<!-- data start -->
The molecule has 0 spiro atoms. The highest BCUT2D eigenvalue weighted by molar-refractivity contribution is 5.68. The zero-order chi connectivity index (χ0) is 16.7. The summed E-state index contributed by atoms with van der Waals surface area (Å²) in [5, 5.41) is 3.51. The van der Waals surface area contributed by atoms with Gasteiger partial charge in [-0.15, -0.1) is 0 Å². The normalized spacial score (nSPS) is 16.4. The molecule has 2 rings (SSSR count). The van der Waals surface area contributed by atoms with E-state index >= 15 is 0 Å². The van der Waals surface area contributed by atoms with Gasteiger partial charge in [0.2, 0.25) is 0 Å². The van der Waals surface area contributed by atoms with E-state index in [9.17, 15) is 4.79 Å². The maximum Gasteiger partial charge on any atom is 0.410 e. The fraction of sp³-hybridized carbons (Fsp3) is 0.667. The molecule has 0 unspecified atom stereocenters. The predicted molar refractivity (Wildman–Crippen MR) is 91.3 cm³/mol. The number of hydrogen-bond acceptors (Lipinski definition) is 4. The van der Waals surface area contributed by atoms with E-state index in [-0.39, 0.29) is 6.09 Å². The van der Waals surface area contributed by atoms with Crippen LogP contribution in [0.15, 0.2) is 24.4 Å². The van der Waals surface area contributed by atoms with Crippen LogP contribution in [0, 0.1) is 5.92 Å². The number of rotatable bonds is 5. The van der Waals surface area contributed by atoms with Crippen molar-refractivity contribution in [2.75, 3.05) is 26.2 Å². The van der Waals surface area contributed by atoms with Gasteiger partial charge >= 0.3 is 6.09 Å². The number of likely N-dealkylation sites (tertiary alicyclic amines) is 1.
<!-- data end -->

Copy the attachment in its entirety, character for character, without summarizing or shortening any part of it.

The molecule has 0 spiro atoms. The highest BCUT2D eigenvalue weighted by molar-refractivity contribution is 5.68. The zero-order chi connectivity index (χ0) is 16.7. The summed E-state index contributed by atoms with van der Waals surface area (Å²) in [5, 5.41) is 3.51. The van der Waals surface area contributed by atoms with Gasteiger partial charge in [-0.15, -0.1) is 0 Å². The normalized spacial score (nSPS) is 16.4. The molecule has 2 rings (SSSR count). The van der Waals surface area contributed by atoms with E-state index >= 15 is 0 Å². The van der Waals surface area contributed by atoms with Gasteiger partial charge in [0.2, 0.25) is 0 Å². The van der Waals surface area contributed by atoms with E-state index in [9.17, 15) is 4.79 Å². The maximum Gasteiger partial charge on any atom is 0.410 e. The fraction of sp³-hybridized carbons (Fsp3) is 0.667. The molecule has 0 unspecified atom stereocenters. The predicted molar refractivity (Wildman–Crippen MR) is 91.3 cm³/mol. The number of hydrogen-bond acceptors (Lipinski definition) is 4. The van der Waals surface area contributed by atoms with E-state index in [-0.39, 0.29) is 6.09 Å². The van der Waals surface area contributed by atoms with Crippen LogP contribution in [0.15, 0.2) is 24.4 Å². The van der Waals surface area contributed by atoms with Crippen LogP contribution in [0, 0.1) is 5.92 Å². The number of rotatable bonds is 5. The van der Waals surface area contributed by atoms with Crippen molar-refractivity contribution in [2.75, 3.05) is 26.2 Å². The van der Waals surface area contributed by atoms with Gasteiger partial charge >= 0.3 is 6.09 Å². The number of likely N-dealkylation sites (tertiary alicyclic amines) is 1.